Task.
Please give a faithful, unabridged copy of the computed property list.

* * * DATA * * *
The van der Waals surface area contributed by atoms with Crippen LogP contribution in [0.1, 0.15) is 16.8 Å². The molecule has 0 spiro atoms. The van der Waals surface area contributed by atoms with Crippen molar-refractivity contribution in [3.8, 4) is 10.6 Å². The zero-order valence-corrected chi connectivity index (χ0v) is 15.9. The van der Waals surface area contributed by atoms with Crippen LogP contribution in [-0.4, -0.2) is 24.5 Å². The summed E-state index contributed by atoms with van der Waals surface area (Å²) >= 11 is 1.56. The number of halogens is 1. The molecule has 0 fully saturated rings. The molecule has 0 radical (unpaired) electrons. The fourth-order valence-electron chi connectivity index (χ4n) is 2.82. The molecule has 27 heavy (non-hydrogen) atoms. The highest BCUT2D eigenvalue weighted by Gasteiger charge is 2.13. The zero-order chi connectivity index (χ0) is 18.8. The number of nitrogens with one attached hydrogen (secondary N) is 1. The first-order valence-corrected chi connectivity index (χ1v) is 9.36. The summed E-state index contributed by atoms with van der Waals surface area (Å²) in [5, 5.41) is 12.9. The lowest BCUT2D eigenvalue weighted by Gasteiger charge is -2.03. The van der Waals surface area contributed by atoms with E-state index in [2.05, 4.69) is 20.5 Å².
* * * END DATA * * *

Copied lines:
The van der Waals surface area contributed by atoms with Crippen LogP contribution in [0.1, 0.15) is 16.8 Å². The molecule has 0 spiro atoms. The van der Waals surface area contributed by atoms with Crippen molar-refractivity contribution in [3.8, 4) is 10.6 Å². The zero-order valence-corrected chi connectivity index (χ0v) is 15.9. The van der Waals surface area contributed by atoms with Crippen LogP contribution in [-0.4, -0.2) is 24.5 Å². The summed E-state index contributed by atoms with van der Waals surface area (Å²) >= 11 is 1.56. The number of halogens is 1. The molecule has 0 fully saturated rings. The molecule has 0 radical (unpaired) electrons. The fourth-order valence-electron chi connectivity index (χ4n) is 2.82. The molecule has 27 heavy (non-hydrogen) atoms. The highest BCUT2D eigenvalue weighted by Gasteiger charge is 2.13. The zero-order chi connectivity index (χ0) is 18.8. The number of nitrogens with one attached hydrogen (secondary N) is 1. The first-order valence-corrected chi connectivity index (χ1v) is 9.36. The summed E-state index contributed by atoms with van der Waals surface area (Å²) in [5, 5.41) is 12.9. The lowest BCUT2D eigenvalue weighted by Gasteiger charge is -2.03. The van der Waals surface area contributed by atoms with E-state index in [2.05, 4.69) is 20.5 Å².